Thursday, September 29
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Kanam Movie Review

Kanam Movie Rating: 3/5

Production: Dream Warrior Pictures Cast: Amala Akkineni, Nassar, Ramesh Thilak, Ritu Varma, Sathish, Sharwanand, Vennela Kishore Direction: Shree Karthick Story: Shree Karthick Music: Jakes Bejoy Background score: Jakes Bejoy Cinematography: Sujith Sarang Editing: Sreejith Sarang

Kanam is a film written and directed by Shree Karthick and bankrolled by SR Prabhu and SR Prakash Babu under the banner Dream Warrior Pictures. The film has Sharwanand and Ritu Varma in the lead roles while Amala Akkineni, Nasser, Sathish, Ramesh Thilak and others play supporting roles. The music is composed by Jakes Bejoy, and the cinematography is done by Sujith Sarang.

Aadhi (Sharwanand), Pandi (Ramesh Thilak), and Kathir (Sathish) are three friends whose lives are miserable in their own ways. Aadhi is a singer, but refuses to put out his work to the public. Kathir struggles to find a suitable bride for marriage, and Pandi hates his profession of being a broker. They embark on a time travel journey with the help of a scientist named Paul (Nasser), in order to set their past right, which in turn will change their future. However, a small mishap occurs during the time travel, and how they escape it forms the rest of the plot.

 

 

One can broadly classify films into two types. The first type being one where the film has loads of twists and turns, and is highly unpredictable. It doesn’t have to be a thriller, but can also be a romantic drama, where the unpredictability would be about how the relationship/character arcs are going to progress. On the other hand, you have films where you know exactly what is going to happen, and yet you remain glued to the screen because of the emotional value, the honest writing, and the beautiful performances.

And Kanam falls into the latter category. You might find flaws with the film, yet the film is so delightful that it makes you forgive them immediately. It’s like the difference between ordering biriyani and curd rice at a new restaurant. You are anxious to know how the biriyani tastes, but curd rice is always a safe, comfort food.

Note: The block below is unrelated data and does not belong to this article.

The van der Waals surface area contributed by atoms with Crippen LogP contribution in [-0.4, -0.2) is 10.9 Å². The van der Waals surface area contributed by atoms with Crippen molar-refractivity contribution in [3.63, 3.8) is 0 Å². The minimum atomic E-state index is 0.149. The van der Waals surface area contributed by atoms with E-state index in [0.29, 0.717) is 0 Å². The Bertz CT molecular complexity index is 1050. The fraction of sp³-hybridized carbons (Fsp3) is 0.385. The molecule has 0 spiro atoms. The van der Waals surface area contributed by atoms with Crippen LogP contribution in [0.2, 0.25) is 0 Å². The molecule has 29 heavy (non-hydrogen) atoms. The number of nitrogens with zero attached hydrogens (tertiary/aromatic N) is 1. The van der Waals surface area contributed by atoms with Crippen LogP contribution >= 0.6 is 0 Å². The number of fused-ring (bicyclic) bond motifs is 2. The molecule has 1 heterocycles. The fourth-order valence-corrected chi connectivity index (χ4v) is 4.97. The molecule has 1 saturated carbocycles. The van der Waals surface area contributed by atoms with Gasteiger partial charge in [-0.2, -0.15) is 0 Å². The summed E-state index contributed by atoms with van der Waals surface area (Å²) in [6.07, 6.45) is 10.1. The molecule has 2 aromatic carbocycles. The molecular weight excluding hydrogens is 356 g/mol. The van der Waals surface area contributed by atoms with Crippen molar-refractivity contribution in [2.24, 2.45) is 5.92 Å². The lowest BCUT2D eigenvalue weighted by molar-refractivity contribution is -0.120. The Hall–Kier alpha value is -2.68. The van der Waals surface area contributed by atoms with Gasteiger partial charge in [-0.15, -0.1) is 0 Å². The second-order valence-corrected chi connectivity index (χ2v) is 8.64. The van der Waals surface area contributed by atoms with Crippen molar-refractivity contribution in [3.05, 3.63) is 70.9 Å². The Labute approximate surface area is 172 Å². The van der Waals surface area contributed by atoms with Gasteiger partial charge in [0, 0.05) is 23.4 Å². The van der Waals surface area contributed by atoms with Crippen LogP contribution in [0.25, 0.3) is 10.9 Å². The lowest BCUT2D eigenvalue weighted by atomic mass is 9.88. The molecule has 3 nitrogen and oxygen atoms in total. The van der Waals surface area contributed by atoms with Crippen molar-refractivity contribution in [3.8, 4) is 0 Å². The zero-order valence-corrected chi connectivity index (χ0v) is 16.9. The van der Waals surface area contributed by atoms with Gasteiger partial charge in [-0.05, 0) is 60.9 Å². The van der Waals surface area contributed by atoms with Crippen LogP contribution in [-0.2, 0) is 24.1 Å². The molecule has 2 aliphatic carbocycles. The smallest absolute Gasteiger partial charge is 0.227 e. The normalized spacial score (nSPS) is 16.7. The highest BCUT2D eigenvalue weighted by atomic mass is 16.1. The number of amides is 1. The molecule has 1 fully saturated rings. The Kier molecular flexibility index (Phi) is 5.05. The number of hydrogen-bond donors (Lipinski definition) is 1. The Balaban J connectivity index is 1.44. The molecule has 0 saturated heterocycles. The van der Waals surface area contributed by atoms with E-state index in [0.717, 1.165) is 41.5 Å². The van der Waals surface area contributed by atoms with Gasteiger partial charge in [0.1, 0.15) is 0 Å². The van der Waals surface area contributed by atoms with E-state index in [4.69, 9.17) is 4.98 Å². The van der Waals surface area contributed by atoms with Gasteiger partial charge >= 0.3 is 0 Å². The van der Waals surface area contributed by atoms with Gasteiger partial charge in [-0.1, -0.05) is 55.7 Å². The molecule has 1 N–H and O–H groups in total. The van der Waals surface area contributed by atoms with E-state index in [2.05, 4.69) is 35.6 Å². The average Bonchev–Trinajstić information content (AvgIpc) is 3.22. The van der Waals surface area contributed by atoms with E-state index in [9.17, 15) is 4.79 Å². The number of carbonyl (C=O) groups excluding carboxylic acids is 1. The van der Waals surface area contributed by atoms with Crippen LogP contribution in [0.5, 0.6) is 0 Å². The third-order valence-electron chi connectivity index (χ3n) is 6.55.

The best place to start talking about the film would be the performances. Sharwanand is earnest as Aadhi, and his chemistry with Ramesh Thilak and Sathish works out really well. And the star of the show is Amala Akkineni who plays the mother of Aadhi. Despite being a grounded character, her screen presence makes the film extremely likeable. She’s almost like a silent superstar.

The writing of the film is very basic and simple. It never complicates itself under any circumstance, and each scene conveys the emotion it wants with top-notch clarity. The humour through Ramesh Thilak and Sathish’s dialogues, especially towards the interval, works out big time.

Technically, the VFX during time travel looks convincing and bolsters the film’s engagement. At no point is anything overdone, and at no point does the film try to be over-ambitious. The background score by Jakes Bejoy aids the film at its most crucial junctures, and elevates the film several notches higher. Sreejith and Sujith Sarang – the editor and cinematographer respectively, work in tandem to deliver a visually appealing product.

Overall, the message it tells us is conveyed in a non-preachy way, and the point is driven home. Despite a second half which might seem long for a small section of audience, the film’s unsaturated sweetness makes this a wonderful watch. The performances and music also take this several notches higher. Do not miss this!